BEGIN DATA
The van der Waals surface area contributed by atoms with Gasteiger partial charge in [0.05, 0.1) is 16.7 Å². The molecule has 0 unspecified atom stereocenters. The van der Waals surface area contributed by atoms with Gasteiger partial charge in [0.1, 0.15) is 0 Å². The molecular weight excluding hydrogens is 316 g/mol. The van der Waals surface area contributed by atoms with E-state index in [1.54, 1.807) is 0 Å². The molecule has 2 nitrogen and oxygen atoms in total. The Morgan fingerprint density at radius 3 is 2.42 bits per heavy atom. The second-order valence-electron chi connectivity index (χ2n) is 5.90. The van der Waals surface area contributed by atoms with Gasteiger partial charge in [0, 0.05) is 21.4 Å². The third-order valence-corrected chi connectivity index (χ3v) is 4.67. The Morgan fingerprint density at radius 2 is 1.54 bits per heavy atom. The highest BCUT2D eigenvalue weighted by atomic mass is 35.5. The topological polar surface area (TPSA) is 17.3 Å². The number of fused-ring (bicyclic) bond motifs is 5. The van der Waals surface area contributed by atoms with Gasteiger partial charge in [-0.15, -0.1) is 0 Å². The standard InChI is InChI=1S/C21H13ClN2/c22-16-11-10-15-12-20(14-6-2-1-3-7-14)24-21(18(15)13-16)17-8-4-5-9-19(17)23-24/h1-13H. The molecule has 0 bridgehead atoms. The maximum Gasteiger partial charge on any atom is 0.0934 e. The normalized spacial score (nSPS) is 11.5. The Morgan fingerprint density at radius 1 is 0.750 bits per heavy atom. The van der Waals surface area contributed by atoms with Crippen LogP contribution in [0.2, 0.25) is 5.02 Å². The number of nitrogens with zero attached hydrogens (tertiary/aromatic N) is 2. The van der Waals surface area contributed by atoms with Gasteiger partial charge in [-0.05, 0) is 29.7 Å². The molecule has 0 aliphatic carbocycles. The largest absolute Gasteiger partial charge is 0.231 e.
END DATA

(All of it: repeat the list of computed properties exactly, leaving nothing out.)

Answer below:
The van der Waals surface area contributed by atoms with Gasteiger partial charge in [0.05, 0.1) is 16.7 Å². The molecule has 0 unspecified atom stereocenters. The van der Waals surface area contributed by atoms with Gasteiger partial charge in [0.1, 0.15) is 0 Å². The molecular weight excluding hydrogens is 316 g/mol. The van der Waals surface area contributed by atoms with E-state index in [1.54, 1.807) is 0 Å². The molecule has 2 nitrogen and oxygen atoms in total. The Morgan fingerprint density at radius 3 is 2.42 bits per heavy atom. The second-order valence-electron chi connectivity index (χ2n) is 5.90. The van der Waals surface area contributed by atoms with Gasteiger partial charge in [0, 0.05) is 21.4 Å². The third-order valence-corrected chi connectivity index (χ3v) is 4.67. The Morgan fingerprint density at radius 2 is 1.54 bits per heavy atom. The highest BCUT2D eigenvalue weighted by atomic mass is 35.5. The topological polar surface area (TPSA) is 17.3 Å². The number of fused-ring (bicyclic) bond motifs is 5. The van der Waals surface area contributed by atoms with Gasteiger partial charge in [-0.15, -0.1) is 0 Å². The standard InChI is InChI=1S/C21H13ClN2/c22-16-11-10-15-12-20(14-6-2-1-3-7-14)24-21(18(15)13-16)17-8-4-5-9-19(17)23-24/h1-13H. The molecule has 0 bridgehead atoms. The maximum Gasteiger partial charge on any atom is 0.0934 e. The normalized spacial score (nSPS) is 11.5. The Morgan fingerprint density at radius 1 is 0.750 bits per heavy atom. The van der Waals surface area contributed by atoms with Crippen LogP contribution in [0.2, 0.25) is 5.02 Å². The number of nitrogens with zero attached hydrogens (tertiary/aromatic N) is 2. The van der Waals surface area contributed by atoms with Gasteiger partial charge in [-0.05, 0) is 29.7 Å². The molecule has 0 aliphatic carbocycles. The largest absolute Gasteiger partial charge is 0.231 e.